Scarlet is Book Two of the Lunar Chronicles Series.  This series, while not strictly a romance series, is a high-quality romance-friendly crossover, and its inventive steampunk/science fiction twists on fairy tales make it a must-read for genre fans.  I enjoyed the world-building and the twists on fairy tales.  I do recommend that readers read the first book, Cinder, before reading Scarlet.  Cinder is the book that sets events in motion, and frankly, I think is a stronger book overall, although both books are compelling.  For a full length review of Scarlet, check me out at Smart Bitches, Trashy Books.

Donate Blood: Save a Life on Your Lunch Hour

Real heroes donate blood – not just when disasters strike, but every eight weeks, health permitting.  My thanks go out to Bloodsource, which has centers with fairly reasonable hours all over the country and sends me a reminder call when I’m eligible to donate again.  My heart is in the right place, both literally and metaphorically, but without that call I’m sure I’d never remember to go out there and get the job done.

Whenever there’s a disaster, whether human-made or natural, a lot of people rush to donate.  According to the Red Cross, Boston has plenty of donated blood right now, so if you are in that area, consider waiting a couple of weeks and then donating to replenish their supply.  According to my bank here in Sacramento, they immediately shipped blood to Boston when the explosions happened, so they are low and want me to come in this week.  I’d suggest you check with your local center to see if they need donations this week or if they’d rather have you come in towards the end of the month.  Most importantly, if your help permits, make this a regular part of your schedule.  Our hospitals need blood supplies all the time, not just in moments of national crisis.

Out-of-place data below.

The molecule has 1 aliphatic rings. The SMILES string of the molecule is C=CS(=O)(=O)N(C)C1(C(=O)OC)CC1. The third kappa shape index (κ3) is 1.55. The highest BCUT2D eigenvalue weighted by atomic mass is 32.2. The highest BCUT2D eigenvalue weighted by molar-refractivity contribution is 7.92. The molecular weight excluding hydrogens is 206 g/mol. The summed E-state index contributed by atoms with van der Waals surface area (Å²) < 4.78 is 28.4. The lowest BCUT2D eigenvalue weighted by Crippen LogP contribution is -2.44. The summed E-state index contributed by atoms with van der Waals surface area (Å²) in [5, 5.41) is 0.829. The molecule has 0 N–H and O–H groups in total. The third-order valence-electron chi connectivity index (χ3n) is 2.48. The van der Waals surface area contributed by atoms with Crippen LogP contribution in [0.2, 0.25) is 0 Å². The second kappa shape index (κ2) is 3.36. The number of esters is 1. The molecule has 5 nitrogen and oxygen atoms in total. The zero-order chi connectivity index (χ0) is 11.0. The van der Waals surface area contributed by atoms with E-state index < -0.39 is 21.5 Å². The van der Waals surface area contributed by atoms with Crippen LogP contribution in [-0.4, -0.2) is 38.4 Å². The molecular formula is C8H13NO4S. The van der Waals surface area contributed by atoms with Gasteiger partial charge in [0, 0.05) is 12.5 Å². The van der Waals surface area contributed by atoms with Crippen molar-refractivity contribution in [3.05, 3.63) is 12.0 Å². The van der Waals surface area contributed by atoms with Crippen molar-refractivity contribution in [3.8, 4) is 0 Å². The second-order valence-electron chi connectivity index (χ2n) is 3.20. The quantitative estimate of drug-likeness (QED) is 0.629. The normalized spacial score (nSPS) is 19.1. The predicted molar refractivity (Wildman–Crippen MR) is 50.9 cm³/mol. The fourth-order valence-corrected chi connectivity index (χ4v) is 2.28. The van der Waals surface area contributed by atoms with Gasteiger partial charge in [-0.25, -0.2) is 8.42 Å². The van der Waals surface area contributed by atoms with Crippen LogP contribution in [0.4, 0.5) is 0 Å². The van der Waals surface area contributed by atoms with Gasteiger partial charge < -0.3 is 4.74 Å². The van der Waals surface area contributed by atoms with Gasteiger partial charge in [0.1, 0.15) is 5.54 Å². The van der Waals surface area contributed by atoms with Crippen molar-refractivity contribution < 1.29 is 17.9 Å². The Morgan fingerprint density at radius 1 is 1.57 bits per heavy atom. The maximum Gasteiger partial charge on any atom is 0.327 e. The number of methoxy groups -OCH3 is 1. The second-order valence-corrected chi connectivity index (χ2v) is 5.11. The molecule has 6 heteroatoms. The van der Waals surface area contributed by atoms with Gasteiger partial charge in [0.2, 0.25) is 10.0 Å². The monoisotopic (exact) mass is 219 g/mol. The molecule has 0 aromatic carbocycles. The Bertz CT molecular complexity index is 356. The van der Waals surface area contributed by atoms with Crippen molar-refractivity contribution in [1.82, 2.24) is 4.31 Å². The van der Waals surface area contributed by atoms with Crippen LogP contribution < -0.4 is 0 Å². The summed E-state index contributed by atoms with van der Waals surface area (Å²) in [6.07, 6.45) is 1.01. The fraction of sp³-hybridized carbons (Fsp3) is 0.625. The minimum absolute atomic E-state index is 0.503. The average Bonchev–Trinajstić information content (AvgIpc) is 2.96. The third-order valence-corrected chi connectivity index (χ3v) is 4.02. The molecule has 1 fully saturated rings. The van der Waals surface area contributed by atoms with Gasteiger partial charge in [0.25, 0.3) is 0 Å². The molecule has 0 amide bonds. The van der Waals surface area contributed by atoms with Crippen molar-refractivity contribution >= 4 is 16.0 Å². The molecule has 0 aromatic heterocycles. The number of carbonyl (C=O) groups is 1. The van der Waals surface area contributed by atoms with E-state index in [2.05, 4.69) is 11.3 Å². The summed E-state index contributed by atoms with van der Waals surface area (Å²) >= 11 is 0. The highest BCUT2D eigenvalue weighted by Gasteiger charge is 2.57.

Science fiction has conclusively shown that donating blood is heroic, but characters sure go about it in some odd ways.  Here’s three shout outs to blood transfusions in sci-fi:

Most bizarre technology:  Thanks to a tip from Sun, Jack performs a blood transfusion on Boone using a sea urchin spike for a needle in Lost:  “Do No Harm”.  Sun, you are a total badass for coming up with a way to perform an intravenous procedure using sea life, but don’t try this at home.

Most unbelievable cure for vampirism:  A veterinarian performs a complete blood transfusion (two, actually), in his garage, in Near Dark.  Long before she was collecting Oscars, Kathryn Bigelow made this movie about vampires who are truly scary.  It’s a great movie overall, but its finest moment is most certainly NOT a bleary Adrian Pasdar drawling, “Daddy, y’ever transfuse a person?”  Look at these far more interesting characters from the same movie – they can’t believe it either:

cast of Near Dark

Seriously?

Most touching blood donation:  Wash donates blood to Mal in Firefly:  “Out of Gas”.  Mal:  “Y’all gonna be here when I wake up?”  Yep, we’ll be here long after Fox tries to take away our Jayne hats.